Nationwide Observance of Jubilee Sunday

People of Faith Pray for End to Global Poverty and Take Action – January 21

On Sunday, January 21, 2007, thousands of people of faith across the country will observe Jubilee Sunday. Jubilee Sunday is a time to pray, reflect and take action to end world poverty by canceling the debts of impoverished countries in Africa, Latin America and Asia. 2007 is a Sabbath Year, a Biblical mandate that requires that debts be forgiven and right relations be restored every seven years.

"Around the world, one in five people live on less than one dollar a day in extreme poverty that is unimaginable to most Americans. They are part of our human family, and our faith requires us to care for them as we would our own parents, siblings and children," said Neil Watkins, National Coordinator of the Jubilee USA Network.

Local congregations will be reading from Luke 4:14-21, a key Jubilee scripture in which Jesus declares a jubilee or "year of the Lord's favor" by proclaiming God's liberation for all oppressed and impoverished people. Parishioners will also write to their Congress Members and Senators asking them to support new debt legislation in the Sabbath Year.

Jubilee Sunday participants will also call on the U.S. government to support immediate debt cancellation for Liberia under the leadership of its new president Ellen Johnson-Sirleaf, the first democratically elected female head of state in Africa. Parishioners will send Valentines to the U.S. Treasury urging them to "Have a Heart, and Cancel Liberia's Debt."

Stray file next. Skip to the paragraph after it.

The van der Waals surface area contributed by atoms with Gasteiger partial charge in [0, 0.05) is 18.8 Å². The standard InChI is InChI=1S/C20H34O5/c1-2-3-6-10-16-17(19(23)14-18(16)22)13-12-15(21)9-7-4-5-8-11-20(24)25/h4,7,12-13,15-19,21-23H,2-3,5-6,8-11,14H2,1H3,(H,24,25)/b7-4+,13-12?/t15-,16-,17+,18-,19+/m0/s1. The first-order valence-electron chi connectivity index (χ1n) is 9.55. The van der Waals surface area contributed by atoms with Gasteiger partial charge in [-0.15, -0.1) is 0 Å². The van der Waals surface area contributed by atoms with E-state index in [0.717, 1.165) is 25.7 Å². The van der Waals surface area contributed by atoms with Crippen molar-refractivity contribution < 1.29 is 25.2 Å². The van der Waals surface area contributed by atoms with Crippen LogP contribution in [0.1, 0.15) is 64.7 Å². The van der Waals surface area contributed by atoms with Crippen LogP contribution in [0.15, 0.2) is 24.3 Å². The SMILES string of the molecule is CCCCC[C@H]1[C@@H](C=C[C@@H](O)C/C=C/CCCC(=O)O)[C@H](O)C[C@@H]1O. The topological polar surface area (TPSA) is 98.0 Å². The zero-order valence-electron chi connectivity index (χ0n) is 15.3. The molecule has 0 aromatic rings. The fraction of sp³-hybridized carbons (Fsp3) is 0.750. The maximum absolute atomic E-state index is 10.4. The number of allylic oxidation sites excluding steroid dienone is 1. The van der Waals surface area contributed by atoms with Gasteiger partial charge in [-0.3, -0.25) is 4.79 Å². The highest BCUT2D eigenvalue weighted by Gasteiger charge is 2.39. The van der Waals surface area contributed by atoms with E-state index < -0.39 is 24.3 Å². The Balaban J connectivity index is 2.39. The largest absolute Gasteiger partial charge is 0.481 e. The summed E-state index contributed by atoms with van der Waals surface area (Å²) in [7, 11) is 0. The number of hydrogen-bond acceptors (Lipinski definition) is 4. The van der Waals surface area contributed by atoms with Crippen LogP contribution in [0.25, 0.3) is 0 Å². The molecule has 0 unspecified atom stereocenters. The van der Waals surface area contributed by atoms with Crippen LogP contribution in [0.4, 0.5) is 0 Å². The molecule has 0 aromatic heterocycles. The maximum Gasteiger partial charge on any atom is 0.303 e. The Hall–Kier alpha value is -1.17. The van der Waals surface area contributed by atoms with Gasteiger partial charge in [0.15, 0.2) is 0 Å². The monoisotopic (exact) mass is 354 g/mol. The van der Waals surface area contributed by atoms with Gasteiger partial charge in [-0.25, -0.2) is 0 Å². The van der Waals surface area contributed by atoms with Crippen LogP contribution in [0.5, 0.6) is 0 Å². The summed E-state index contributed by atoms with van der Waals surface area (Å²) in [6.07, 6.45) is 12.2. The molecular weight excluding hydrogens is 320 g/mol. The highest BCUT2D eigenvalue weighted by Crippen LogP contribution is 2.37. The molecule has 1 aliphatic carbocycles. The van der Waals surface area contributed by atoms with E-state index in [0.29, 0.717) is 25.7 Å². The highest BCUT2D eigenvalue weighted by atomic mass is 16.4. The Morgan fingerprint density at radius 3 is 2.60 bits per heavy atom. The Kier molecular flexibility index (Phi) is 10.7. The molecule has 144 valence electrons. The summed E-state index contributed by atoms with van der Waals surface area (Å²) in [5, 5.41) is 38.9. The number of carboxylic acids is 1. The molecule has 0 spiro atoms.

In the 1970s, developing nations borrowed money often with unfairly high interest rates and sometimes to the benefit of dictators rather than their people. For example, Sub-Saharan Africa is the world's most impoverished region but carries $201 billion in debt, despite repaying more than 90% of the $294 billion received between 1970 and 2002. Today, they remain burdened with paying $14 billion annually in debt service.

Over the decades, developing nations fell into a downward spiral of servicing their debt obligations rather than providing clean water, adequate housing, AIDS prevention, basic health care, and schooling for their people.

This is why debt relief works. Domestic spending in countries that have received debt relief has increased by 75%. For example, Tanzania received $3 billion in debt relief, enabling the country to increase funding for poverty reduction by 130 percent over the last six years. Almost overnight, an estimated 1.6 million children returned to school. Debt relief enabled Mozambique to make strides in combating HIV/AIDS. By 2002, 24 testing and counseling offices were opened; 50 offices will be operating by 2007.

"As people of faith, we have a duty to help end the suffering of people who, by accident of birth, live in unimaginable poverty. If we care about the future of the world community, we must all do our part, starting with asking our elected officials in Washington, D.C. to support bold new debt legislation that would provide debt relief to many more countries that need it," said Debayani Kar, Communications & Advocacy Coordinator of the Jubilee USA Network.

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